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Published: March 13th 2015
The weather was bad in Salta and my flight had been delayed by one hour. Planes weren’t able to land in the airport and my plane was one of the many circling around in the air waiting for the storm to clear to be able to land. There was no mention of this in the airport. On the screens it read ‘ask the flight team’ but by word of mouth I got to hear why the flight had been delayed. I was furious and feeling ready to stage a revolution against ‘poor air services’ there and then , especially after my recent experiences. I’d paid a small fortune for this flight as I had done for my last flight. The least I expect when a flight is delayed by so long is a clear explanation and an apology. However, people in the airport seemed to expect it and just took it like ‘oh another one of those hundreds of delayed flights’ but I felt this treatment was very unfair after having paid for the service.
An hour after the flight had been due to leave a call-out was made to board the flight. The passengers were just relieved that the flight was not cancelled but I was concerned that this pilot and the airline company were going to put our lives at risk by taking off in bad weather conditions just so that the airline wouldn’t have to pay out any compensation. I could imagine that South American airline companies might just put money before safety, but of course that was just speculation.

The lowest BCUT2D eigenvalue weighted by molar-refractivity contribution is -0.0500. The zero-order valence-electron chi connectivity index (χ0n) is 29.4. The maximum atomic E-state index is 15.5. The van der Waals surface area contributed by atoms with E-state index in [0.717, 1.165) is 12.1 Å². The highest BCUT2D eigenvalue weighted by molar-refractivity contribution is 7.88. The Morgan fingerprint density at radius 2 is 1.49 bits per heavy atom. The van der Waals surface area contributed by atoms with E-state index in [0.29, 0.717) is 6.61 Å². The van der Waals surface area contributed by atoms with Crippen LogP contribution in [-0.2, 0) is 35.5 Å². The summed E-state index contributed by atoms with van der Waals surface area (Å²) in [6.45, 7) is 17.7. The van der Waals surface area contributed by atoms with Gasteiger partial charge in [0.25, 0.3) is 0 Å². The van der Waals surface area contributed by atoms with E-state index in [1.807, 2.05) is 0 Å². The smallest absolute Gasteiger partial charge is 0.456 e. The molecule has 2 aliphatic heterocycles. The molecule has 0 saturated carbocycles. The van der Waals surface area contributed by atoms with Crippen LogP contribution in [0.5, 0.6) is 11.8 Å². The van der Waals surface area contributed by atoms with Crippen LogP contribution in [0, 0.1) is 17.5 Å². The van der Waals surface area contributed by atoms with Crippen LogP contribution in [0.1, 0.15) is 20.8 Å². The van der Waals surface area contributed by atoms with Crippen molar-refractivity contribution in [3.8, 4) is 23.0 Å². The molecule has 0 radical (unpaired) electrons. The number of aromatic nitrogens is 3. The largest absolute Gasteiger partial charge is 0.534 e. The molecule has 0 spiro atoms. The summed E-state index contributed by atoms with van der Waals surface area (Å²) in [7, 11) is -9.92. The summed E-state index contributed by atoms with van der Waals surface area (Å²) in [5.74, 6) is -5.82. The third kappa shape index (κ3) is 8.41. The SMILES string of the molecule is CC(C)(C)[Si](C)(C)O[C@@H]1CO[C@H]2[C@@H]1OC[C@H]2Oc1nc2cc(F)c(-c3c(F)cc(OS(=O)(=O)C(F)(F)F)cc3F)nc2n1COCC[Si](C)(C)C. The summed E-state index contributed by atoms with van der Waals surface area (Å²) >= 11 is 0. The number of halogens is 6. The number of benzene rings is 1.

All the same, I’ve decided I won’t be travelling by plane again in South America. As the British government website pointed out, flights are often delayed or cancelled. I’m concerned that there are no liquid checks or terrorism guards in place but instead there is a heavy focus on drug smuggling, money smuggling, people trafficking and the risk of spreading disease from one country to another through meat and vegetables, which all could take their attention from terrorism prevention. Not only this, but the South American countries are far more preoccupied with these concerns rather than with general safety. Thirdly, I’ve realised that Latin America can be subjected to bad weather conditions for example when flying over the Andes or over the desert where there could be a lot of turbulence and lastly, these countries specialise in bus services and have years of experience in it and much less experience in flying. For all these four reasons I will be travelling through South America by bus from now on even if it takes days. It’s not worth the worry and stress to travel by plane.
About an hour into the flight, two kids who were fighting in the seat behind me kicked the back of my seat. I woke up and looked around to scowl at them when all of a sudden I realised that something was different to before. They had snacks. I looked around and saw that everybody else had their tray tables down too, and were drinking and eating. I never got round to scowling at the kids because before I had managed it, I'd panicked and before I knew it I had alerted the two passengers on my row of seats to the fact that I HAD MISSED SOMETHING, who alerted the staff. I had definitely missed SOMETHING. I must have fallen asleep before the plane took off, then slept through take off and then missed the food trolley passing by. Very soon all was resolved. I got my glass of orange juice, my biscuit and marshmellows, salted nuts and an alfajor (Argentina’s national biscuit which is bathed in chocolate and caramel). After eating I quickly took on a forgiving, buddhist attitude and I thought to myself:
‘God bless those kids. God bless the fact that I’d turned round just in time. In any case I’ll forgive that kick, my brother Tom and I used to fight like that all the time when we were kids.’
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